iseahound wrote: ↑
24 Jul 2020, 12:36
Re: AutoHotkey v2 becoming a general purpose programming language, I think that is a good thing. The language is getting stronger and for a good reason. That reason is so that modern libraries such as Tensorflow and OpenCV can one day be integrated into AutoHotkey. If you think about it, despite Python being great at processing data, it is not so good at windows automation without importing a few libraries.
Lastly, the biggest factor for me is AutoHotkey not staying in touch with future forms of interaction such as speech/voice input, camera input, etc. I suppose these could be user created libraries, but lacking multi-touch (when everything is touch screen!) isn't an excuse.
I do agree that AutoHotkey's small executable and portability is it's greatest strength.
I just hope its not flirting with disaster in terms of community split, somewhat like Python 2 VS Python 3 did to its community. Removing of what appears to be "unneeded" noob friendly features to satisfy advanced tastes, could possibly cause people to want to stay with AHK v1 or a new AHK v1 fork, while many of the so-called advanced AHK v2 users might get seduced to other programming languages. "Well, now that I'm doing general purpose programming with AHK, let me just jump over to..." I can't speak for arcticir, but that's the kind of vibe his original post gave off.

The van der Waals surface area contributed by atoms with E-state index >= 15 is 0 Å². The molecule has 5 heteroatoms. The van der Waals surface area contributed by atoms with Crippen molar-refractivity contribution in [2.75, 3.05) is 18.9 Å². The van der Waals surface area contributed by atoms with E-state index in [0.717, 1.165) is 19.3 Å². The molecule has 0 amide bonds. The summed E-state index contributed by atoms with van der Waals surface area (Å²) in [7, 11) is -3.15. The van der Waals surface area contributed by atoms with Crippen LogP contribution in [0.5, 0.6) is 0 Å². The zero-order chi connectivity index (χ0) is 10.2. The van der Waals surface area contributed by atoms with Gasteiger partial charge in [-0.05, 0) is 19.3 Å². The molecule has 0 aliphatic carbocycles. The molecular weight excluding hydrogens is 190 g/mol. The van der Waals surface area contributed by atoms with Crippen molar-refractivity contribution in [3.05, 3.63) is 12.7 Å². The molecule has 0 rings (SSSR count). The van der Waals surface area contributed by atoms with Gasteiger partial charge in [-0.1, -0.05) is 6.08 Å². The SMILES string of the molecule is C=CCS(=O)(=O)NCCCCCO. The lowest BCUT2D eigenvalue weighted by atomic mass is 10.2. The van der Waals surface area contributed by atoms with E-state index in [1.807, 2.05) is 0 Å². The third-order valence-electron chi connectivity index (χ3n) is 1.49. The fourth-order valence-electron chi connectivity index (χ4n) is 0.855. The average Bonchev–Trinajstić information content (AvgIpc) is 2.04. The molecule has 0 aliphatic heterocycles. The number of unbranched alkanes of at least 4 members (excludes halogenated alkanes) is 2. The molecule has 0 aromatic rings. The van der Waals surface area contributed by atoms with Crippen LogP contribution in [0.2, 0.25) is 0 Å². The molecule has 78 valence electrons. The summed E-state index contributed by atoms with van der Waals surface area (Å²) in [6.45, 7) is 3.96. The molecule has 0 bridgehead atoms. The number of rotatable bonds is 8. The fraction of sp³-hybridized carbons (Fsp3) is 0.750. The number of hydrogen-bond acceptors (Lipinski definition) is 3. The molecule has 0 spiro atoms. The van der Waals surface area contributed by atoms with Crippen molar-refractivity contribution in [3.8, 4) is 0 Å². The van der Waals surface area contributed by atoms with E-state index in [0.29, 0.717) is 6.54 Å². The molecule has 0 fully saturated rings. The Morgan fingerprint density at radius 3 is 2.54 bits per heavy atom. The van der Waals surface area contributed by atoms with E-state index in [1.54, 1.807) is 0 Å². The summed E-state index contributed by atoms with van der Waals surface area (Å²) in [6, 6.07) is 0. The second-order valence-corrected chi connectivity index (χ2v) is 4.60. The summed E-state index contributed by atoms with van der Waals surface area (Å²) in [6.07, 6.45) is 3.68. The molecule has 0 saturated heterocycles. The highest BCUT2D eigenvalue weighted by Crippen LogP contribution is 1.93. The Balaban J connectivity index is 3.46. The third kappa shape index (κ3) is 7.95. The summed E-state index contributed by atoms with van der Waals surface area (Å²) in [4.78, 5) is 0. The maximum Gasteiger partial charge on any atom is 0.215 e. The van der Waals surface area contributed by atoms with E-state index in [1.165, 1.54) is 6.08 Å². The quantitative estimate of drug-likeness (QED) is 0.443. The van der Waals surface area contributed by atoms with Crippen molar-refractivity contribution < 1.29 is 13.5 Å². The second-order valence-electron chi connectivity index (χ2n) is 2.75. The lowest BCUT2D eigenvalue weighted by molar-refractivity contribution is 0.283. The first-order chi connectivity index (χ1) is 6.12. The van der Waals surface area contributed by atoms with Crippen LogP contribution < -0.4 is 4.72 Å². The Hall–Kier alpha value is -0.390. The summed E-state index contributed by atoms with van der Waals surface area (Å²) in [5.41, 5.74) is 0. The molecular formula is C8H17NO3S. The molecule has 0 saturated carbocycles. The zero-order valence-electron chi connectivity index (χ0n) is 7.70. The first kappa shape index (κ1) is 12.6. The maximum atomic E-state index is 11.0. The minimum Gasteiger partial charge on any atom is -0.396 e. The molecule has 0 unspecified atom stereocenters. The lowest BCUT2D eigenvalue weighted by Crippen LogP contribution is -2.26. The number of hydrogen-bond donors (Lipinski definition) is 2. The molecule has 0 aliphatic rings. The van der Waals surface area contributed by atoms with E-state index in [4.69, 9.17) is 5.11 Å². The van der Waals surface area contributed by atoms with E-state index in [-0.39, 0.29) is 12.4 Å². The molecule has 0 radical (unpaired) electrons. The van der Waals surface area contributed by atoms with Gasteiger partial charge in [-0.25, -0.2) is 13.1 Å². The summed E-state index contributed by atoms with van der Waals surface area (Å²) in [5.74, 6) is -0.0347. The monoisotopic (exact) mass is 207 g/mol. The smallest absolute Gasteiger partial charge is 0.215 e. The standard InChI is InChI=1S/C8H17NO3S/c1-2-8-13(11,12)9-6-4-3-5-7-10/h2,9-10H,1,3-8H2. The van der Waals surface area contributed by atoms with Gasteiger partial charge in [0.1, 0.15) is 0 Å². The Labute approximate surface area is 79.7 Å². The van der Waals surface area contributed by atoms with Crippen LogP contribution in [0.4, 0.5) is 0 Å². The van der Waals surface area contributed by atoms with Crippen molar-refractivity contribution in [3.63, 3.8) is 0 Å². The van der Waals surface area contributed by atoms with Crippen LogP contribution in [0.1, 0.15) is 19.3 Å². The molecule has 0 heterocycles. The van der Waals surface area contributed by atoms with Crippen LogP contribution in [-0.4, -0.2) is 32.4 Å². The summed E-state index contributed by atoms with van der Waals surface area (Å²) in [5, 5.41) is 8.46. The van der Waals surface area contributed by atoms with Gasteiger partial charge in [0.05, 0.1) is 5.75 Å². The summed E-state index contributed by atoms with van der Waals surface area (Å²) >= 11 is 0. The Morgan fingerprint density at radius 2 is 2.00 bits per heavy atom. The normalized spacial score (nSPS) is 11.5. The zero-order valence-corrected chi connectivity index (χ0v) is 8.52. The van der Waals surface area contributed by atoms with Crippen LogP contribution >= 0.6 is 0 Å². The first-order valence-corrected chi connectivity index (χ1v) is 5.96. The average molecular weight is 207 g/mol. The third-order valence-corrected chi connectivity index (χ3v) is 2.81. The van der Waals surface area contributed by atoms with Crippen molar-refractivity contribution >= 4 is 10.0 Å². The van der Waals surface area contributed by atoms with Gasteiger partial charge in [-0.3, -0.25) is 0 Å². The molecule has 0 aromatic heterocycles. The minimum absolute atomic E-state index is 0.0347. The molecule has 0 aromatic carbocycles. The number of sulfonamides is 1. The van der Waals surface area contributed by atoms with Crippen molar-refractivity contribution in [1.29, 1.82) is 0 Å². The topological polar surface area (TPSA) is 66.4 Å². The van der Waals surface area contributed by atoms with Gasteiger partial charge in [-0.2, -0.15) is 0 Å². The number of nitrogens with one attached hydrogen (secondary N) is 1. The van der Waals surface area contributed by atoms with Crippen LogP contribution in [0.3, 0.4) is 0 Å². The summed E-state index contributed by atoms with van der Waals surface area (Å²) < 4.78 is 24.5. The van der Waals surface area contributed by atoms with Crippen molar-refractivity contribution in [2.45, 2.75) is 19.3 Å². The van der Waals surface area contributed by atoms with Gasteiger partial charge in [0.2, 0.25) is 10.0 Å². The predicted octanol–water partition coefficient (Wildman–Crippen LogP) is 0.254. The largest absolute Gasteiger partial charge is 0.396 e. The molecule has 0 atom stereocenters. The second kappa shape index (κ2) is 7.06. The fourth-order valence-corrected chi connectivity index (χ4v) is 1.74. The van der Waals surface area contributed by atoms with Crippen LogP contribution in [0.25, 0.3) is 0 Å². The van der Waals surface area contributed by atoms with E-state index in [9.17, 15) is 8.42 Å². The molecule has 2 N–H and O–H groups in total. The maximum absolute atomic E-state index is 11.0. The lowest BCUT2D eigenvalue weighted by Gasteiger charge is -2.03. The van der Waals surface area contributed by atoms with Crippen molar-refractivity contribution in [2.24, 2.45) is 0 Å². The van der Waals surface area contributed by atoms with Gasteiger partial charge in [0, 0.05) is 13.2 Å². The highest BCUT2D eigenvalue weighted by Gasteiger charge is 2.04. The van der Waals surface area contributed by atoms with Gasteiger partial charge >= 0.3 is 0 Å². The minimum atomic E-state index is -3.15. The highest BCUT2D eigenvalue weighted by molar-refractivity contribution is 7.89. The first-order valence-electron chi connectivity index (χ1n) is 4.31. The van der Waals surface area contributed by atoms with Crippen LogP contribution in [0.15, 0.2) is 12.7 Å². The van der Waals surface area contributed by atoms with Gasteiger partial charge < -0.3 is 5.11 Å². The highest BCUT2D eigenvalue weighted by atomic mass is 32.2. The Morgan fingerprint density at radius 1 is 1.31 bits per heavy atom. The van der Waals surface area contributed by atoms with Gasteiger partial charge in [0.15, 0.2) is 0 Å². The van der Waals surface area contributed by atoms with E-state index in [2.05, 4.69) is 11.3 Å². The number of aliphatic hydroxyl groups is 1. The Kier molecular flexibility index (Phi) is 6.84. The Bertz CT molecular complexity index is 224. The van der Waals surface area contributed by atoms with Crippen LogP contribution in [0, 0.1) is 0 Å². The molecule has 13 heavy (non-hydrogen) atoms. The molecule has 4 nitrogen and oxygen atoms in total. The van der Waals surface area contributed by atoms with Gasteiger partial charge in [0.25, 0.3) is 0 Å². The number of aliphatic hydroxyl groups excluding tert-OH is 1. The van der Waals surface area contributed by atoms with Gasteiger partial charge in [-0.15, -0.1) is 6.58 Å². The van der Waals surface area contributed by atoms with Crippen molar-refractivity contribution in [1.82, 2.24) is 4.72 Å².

But automation is a very wide field. There are so many things to factor in; speech, voice, touch screen, RPA, RDA, AI, digital assistant, etc... There debatably is no reason not to stay close to this lane, and keep knocking it out. And this mindset or focus, is likely to be reflected in the AHK language development (automation centric VS general purpose).
For example, I started using AHK, because it wasn't
If AHK becomes more like other general purpose programming languages or
I can't say what "thee answer" is, outside of a feeling or hunch, but it does appear a bit worrisome.